Plant ID forum→Climbing ground cover, zone 5b

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Midwest
citrusk
Apr 11, 2020 9:57 AM CST
Hi, looking to identify this plant that seems to have taken over the entire patio.
Zone 5b.
Climbing ground cover, also climbing on the fence, with a large thorny stem (?)

Thumb of 2020-04-11/citrusk/7e6ce7


Thumb of 2020-04-11/citrusk/3c9f3c
Name: John
Scott County, KY (Zone 5b)
You can't have too many viburnums..
Region: United States of America Region: Kentucky Farmer Cat Lover Birds Bee Lover
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ViburnumValley
Apr 11, 2020 11:41 AM CST
The plant you are showing there is Euonymus fortunei - Purpleleaf Wintercreeper Euonymus.

It, however, does NOT carry any thorns anywhere. It IS a persistent and pestiferous invasive exotic.

You might want to find the thorny stem you described, photo it, and post it for identification.
John
Midwest
citrusk
Apr 11, 2020 4:31 PM CST
Thanks!
My pics are not great but the one of the fence did include that the part I was referring to as a thorny stem of some sort.
See pic where the arrows are.
Thumb of 2020-04-11/citrusk/92bf34

Name: Porkpal
Richmond, TX
Charter ATP Member Dog Lover Cat Lover Keeper of Poultry Keeps Horses I was one of the first 300 contributors to the plant database!
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porkpal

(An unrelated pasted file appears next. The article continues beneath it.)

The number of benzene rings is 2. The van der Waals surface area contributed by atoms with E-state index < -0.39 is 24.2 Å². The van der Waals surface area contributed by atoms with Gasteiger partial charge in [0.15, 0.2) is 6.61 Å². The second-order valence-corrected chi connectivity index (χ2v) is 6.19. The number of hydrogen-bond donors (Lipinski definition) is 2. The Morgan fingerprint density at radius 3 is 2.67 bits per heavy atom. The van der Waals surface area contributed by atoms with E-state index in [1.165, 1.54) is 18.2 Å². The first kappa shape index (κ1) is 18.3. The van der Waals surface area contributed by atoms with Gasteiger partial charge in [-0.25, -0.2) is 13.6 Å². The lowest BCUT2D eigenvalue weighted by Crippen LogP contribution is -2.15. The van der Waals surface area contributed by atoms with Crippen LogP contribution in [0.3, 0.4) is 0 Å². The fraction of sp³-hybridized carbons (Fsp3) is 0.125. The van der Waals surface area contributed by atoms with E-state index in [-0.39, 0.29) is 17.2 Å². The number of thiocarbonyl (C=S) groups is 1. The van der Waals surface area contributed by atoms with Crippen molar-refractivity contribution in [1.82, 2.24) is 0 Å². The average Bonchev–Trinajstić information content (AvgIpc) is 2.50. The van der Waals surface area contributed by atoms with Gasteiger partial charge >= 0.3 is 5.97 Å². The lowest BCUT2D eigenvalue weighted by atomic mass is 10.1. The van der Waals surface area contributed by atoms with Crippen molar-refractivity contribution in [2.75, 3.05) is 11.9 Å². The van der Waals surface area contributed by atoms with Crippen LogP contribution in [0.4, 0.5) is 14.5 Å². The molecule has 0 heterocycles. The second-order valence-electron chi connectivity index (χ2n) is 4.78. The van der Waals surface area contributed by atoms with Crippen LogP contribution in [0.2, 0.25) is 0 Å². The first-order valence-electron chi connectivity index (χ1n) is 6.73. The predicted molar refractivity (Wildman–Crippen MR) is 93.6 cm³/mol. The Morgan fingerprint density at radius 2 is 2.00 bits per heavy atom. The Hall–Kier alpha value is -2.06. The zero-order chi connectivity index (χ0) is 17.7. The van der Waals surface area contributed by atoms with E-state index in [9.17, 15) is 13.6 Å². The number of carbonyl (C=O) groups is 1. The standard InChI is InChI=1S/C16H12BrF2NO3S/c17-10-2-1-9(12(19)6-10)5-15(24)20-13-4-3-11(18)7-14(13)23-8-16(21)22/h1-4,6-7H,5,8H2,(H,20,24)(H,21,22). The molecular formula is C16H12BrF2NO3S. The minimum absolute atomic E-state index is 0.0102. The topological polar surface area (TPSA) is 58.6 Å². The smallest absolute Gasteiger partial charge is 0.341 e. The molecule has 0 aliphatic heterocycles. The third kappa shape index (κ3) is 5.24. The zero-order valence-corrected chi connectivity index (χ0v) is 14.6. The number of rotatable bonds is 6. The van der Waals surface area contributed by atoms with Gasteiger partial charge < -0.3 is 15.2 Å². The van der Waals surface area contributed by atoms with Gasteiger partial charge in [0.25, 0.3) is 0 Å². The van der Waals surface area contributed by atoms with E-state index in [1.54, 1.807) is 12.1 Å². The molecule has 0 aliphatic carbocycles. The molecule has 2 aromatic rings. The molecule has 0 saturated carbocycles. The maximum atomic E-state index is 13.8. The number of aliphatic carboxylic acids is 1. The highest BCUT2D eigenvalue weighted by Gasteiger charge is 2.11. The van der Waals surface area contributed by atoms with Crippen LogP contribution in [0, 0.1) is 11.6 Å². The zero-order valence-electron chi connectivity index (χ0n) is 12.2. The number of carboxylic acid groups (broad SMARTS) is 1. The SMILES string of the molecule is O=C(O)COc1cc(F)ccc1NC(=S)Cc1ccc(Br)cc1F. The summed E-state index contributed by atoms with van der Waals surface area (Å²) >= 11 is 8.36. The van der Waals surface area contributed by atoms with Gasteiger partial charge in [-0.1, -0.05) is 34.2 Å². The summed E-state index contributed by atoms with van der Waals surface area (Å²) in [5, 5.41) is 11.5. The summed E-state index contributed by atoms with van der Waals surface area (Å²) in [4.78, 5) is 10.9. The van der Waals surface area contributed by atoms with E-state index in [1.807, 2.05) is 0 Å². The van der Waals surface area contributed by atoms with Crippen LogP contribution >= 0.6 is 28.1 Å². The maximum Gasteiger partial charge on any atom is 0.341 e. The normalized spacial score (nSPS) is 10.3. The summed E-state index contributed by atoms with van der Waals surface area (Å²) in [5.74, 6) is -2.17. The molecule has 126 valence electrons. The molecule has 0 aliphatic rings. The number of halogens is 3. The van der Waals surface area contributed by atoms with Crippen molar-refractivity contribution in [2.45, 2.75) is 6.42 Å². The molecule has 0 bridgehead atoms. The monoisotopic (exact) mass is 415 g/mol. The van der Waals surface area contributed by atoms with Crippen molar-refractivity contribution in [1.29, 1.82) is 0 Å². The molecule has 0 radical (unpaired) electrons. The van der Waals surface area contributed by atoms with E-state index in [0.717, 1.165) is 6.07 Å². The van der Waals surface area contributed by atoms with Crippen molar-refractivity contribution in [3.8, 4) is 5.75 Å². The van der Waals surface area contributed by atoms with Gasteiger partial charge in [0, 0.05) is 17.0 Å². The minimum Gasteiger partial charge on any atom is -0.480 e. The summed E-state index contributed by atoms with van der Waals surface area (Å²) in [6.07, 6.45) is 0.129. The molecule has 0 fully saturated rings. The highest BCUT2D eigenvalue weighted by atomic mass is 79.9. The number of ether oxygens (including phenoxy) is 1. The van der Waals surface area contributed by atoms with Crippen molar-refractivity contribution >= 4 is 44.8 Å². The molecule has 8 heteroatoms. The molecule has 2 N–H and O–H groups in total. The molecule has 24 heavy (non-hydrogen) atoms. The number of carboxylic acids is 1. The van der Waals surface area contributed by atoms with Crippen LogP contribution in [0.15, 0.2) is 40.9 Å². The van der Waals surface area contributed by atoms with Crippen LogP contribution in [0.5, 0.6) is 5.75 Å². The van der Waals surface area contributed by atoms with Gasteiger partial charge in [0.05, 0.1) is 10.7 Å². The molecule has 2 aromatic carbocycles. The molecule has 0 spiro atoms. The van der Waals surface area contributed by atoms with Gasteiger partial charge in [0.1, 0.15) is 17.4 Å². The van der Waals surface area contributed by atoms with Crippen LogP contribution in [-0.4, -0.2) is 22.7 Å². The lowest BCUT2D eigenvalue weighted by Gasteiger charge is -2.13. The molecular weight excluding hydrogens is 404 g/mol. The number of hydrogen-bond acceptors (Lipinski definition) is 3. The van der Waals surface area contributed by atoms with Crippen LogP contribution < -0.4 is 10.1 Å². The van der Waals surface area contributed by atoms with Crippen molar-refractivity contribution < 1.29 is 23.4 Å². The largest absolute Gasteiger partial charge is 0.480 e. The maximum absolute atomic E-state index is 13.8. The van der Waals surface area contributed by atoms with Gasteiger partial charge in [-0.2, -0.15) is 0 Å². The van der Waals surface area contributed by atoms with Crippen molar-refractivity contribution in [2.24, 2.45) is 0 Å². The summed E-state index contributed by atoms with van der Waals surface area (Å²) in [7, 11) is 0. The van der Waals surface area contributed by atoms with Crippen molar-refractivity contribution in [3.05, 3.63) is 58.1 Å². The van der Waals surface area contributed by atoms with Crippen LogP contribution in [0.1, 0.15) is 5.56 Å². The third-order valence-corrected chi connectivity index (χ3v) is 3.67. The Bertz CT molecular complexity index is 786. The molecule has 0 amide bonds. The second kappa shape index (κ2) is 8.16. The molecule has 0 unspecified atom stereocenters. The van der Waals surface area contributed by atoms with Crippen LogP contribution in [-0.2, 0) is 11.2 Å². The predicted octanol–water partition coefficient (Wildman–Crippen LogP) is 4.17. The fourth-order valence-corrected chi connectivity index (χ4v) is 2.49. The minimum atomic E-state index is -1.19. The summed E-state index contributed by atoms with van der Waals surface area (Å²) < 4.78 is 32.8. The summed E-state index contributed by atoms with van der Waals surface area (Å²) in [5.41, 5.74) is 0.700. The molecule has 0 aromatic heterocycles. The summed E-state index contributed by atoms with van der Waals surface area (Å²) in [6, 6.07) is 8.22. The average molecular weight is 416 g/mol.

Apr 11, 2020 4:58 PM CST
I think the thorns you are seeing are actually gripper roots it uses to climb.
Porkpal
Name: John
Scott County, KY (Zone 5b)
You can't have too many viburnums..
Region: United States of America Region: Kentucky Farmer Cat Lover Birds Bee Lover
Butterflies Enjoys or suffers hot summers Enjoys or suffers cold winters Dog Lover Hummingbirder Lover of wildlife (Raccoon badge)
Image
ViburnumValley
Apr 12, 2020 9:55 AM CST
Agree with porkpal, and that is going to do serious damage to that lattice if it is wood.

I'm always somewhat surprised with the technological ease with which some will resort to modifying an image, instead of going out the door and taking a new one with closer focus, etc. Be that as it may...

Euonymus fortunei will never have thorns. The ways that it attaches to that which it climbs are zealous, and will be very hard to remove. Usually, the effective treatment is to cut the stem at the ground and wait for it to dry up.

John

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